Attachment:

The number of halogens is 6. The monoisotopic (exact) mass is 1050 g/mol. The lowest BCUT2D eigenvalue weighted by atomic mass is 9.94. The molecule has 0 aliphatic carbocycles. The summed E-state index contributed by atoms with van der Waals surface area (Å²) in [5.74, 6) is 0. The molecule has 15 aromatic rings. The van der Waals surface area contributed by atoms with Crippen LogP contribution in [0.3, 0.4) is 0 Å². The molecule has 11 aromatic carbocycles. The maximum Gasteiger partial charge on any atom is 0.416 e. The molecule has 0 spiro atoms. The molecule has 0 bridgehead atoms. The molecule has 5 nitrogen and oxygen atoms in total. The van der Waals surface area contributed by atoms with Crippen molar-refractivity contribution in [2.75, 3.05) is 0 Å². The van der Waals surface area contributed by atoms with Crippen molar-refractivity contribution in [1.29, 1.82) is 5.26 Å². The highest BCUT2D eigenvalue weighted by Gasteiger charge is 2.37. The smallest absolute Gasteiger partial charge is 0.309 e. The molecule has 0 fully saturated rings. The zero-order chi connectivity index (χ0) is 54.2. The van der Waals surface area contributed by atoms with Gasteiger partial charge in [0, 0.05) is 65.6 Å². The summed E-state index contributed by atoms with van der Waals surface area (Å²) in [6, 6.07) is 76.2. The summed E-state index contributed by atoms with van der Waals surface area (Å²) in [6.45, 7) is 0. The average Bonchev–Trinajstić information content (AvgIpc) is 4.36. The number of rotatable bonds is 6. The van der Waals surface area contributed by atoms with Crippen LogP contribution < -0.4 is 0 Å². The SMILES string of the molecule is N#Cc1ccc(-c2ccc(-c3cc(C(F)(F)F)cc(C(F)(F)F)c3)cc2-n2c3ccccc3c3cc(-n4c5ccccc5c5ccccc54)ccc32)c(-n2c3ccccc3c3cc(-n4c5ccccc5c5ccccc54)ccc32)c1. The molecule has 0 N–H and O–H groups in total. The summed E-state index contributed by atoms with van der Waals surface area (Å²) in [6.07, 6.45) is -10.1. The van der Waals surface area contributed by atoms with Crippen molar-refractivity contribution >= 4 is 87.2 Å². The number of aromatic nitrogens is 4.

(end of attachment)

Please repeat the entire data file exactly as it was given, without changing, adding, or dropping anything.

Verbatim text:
The number of halogens is 6. The monoisotopic (exact) mass is 1050 g/mol. The lowest BCUT2D eigenvalue weighted by atomic mass is 9.94. The molecule has 0 aliphatic carbocycles. The summed E-state index contributed by atoms with van der Waals surface area (Å²) in [5.74, 6) is 0. The molecule has 15 aromatic rings. The van der Waals surface area contributed by atoms with Crippen LogP contribution in [0.3, 0.4) is 0 Å². The molecule has 11 aromatic carbocycles. The maximum Gasteiger partial charge on any atom is 0.416 e. The molecule has 0 spiro atoms. The molecule has 0 bridgehead atoms. The molecule has 5 nitrogen and oxygen atoms in total. The van der Waals surface area contributed by atoms with Crippen molar-refractivity contribution in [2.75, 3.05) is 0 Å². The van der Waals surface area contributed by atoms with Crippen molar-refractivity contribution in [1.29, 1.82) is 5.26 Å². The highest BCUT2D eigenvalue weighted by Gasteiger charge is 2.37. The smallest absolute Gasteiger partial charge is 0.309 e. The molecule has 0 fully saturated rings. The zero-order chi connectivity index (χ0) is 54.2. The van der Waals surface area contributed by atoms with Gasteiger partial charge in [0, 0.05) is 65.6 Å². The summed E-state index contributed by atoms with van der Waals surface area (Å²) in [6, 6.07) is 76.2. The summed E-state index contributed by atoms with van der Waals surface area (Å²) in [6.45, 7) is 0. The average Bonchev–Trinajstić information content (AvgIpc) is 4.36. The number of rotatable bonds is 6. The van der Waals surface area contributed by atoms with Crippen LogP contribution < -0.4 is 0 Å². The SMILES string of the molecule is N#Cc1ccc(-c2ccc(-c3cc(C(F)(F)F)cc(C(F)(F)F)c3)cc2-n2c3ccccc3c3cc(-n4c5ccccc5c5ccccc54)ccc32)c(-n2c3ccccc3c3cc(-n4c5ccccc5c5ccccc54)ccc32)c1. The molecule has 0 N–H and O–H groups in total. The summed E-state index contributed by atoms with van der Waals surface area (Å²) in [6.07, 6.45) is -10.1. The van der Waals surface area contributed by atoms with Crippen molar-refractivity contribution >= 4 is 87.2 Å². The number of aromatic nitrogens is 4.